PHOTO: Caitlin Kelly

It was late afternoon by the time Abagael and I began descending San Joaquin Mountain in the Eastern Sierra two weeks ago. It was high summer, so we weren't concerned about losing daylight. We were concerned about timing though, as the ridge traverse had taken a little longer than expected.

The excursion was my first after having reconstructive surgery on my ACL five months ago, and coupled with the need to reacclimatize after living at sea level, we were moving slower than expected. We hiked along the ridge, starting at the Minaret Vista and walked north, scoping out lines for the upcoming ski season, while taking in views of the Ansel Adams wilderness.

Earlier, our map had blown away down an unstable scree field and we were relying on topographic maps on our smart phones and Abagael's previous research regarding how to safely descend this mountain and into Yost Meadows. We took the most obvious path down, our route dancing between a promising-looking ridgeline and an avalanche gully.

Without the map, things became a little tricky—screens are only so big, and topo lines fade away when zoomed in too close. After thirty minutes of sitting and deliberating on the side of the steep mountain, we chose the path we had initially been drawn to, down the gully, following the sound of moving water, around the bend, and past a daunting cliff-face jutting out from the ridge to our right hand side.

The going was slow, especially when a fast-melting snow bridge came between us and the other side of the gully. We found another route, and carried on. Every step I took was conscientious of my new ACL and my weak quad muscles, but I was happy to be in wilderness again. Happy to be reunited with Abagael who had shown me her love for the mountains in so many ways while at school together at St. Lawrence University in upstate New York. I was happy exploring her new backyard.

* * *

When Abagael picked up the battered ski helmet, we had been hiking in the streambed for twenty minutes. Only a few minutes before that we had smelled the pungent scent of death—rotting flesh from what I presumed to be some kind of animal. When Abagael picked up that battered ski helmet, I looked away.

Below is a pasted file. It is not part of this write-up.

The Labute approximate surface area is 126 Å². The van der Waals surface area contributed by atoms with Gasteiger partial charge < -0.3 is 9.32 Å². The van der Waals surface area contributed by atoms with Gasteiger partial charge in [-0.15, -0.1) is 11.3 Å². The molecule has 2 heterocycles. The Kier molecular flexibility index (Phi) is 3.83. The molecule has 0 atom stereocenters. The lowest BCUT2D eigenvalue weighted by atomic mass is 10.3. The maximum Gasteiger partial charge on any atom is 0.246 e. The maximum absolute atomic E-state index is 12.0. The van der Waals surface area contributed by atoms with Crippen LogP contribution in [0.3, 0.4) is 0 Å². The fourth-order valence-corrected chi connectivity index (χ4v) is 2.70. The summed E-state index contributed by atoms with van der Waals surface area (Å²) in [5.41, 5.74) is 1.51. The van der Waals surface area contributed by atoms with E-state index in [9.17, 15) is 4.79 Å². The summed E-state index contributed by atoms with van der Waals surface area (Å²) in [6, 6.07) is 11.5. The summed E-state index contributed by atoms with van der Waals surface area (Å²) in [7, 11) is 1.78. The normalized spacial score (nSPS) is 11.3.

Signals of alarm were firing in my brain—something is wrong; something isn't the way it should be. My vision delivered me only to that helmet. The weathered black color told us it must have been from the most recent winter, not quite worn enough to be any older.

The dents on the side were sizeable, sand and gravel were caked inside, and the broken helmet strap was eerily hanging from one side, still clipped together. People don't just leave behind their helmets—this isn't a ski pole, this is a helmet.

I tried to come up with best-case scenarios but I couldn't escape the image of a massive avalanche thundering through this gully, taking this skier or snowboarder for their last ride, their helmet broken upon impact from the maelstrom of the event. I wanted to believe that it wasn't true. I realized, though, we were probably one of the first to have come down off-trail through this gully since the snow had melted.

Abagael put the helmet on the side of the streambed, right side up. We agreed it was best to leave it there. For the rest of the hike out, we didn't mention the smell, or discuss what might lie in the thick sagebrush along the streambed. It was late and we needed to get off that mountain, and back into the valley.

* * *

Two weeks after hiking down that avalanche gully, the thought of the helmet stayed with me. Even after Abagael reported what we saw to a ranger station, knowing it was out of our hands, it haunted me. I tried to piece together everything from that day in a way that made sense to me, only to realize that sometimes things like that aren't supposed to make sense.

I felt as though there had to be a deeper meaning to finding that helmet during my first time in the wilderness after my ACL surgery, an injury that has humbled me in so many ways. What was the universe trying to tell me? I shared my experience with Angel Collinson in a recent interview about her own recovery from the same injury.

She told me about a painful memory from five years ago, when her boyfriend Ryan Hawks died after doing a backflip off of a 60-foot cliff, landing on rocks hidden under the surface. She had to ask herself if skiing was worth it, and how she was supposed to manage the risks that come with being a big mountain skier.

The conclusion she came to is skiing is not worth dying for, but it is what makes us live. We're supposed to be as happy and joyous as possible while we're here on this beautiful planet and to not do things out of fear is not the way that Collinson wants to live, she said.

Her advice to me as I return to the mountains this winter: "You need to trust yourself and listen to your intuition. And once you do that, you come away from your decision feeling much stronger and more empowered—your voice gets stronger every time you're out in the mountains."

There is still only one thing I've been able to fully understand about that day in the high Sierra. To not do something out of fear is not the way that I want to live either.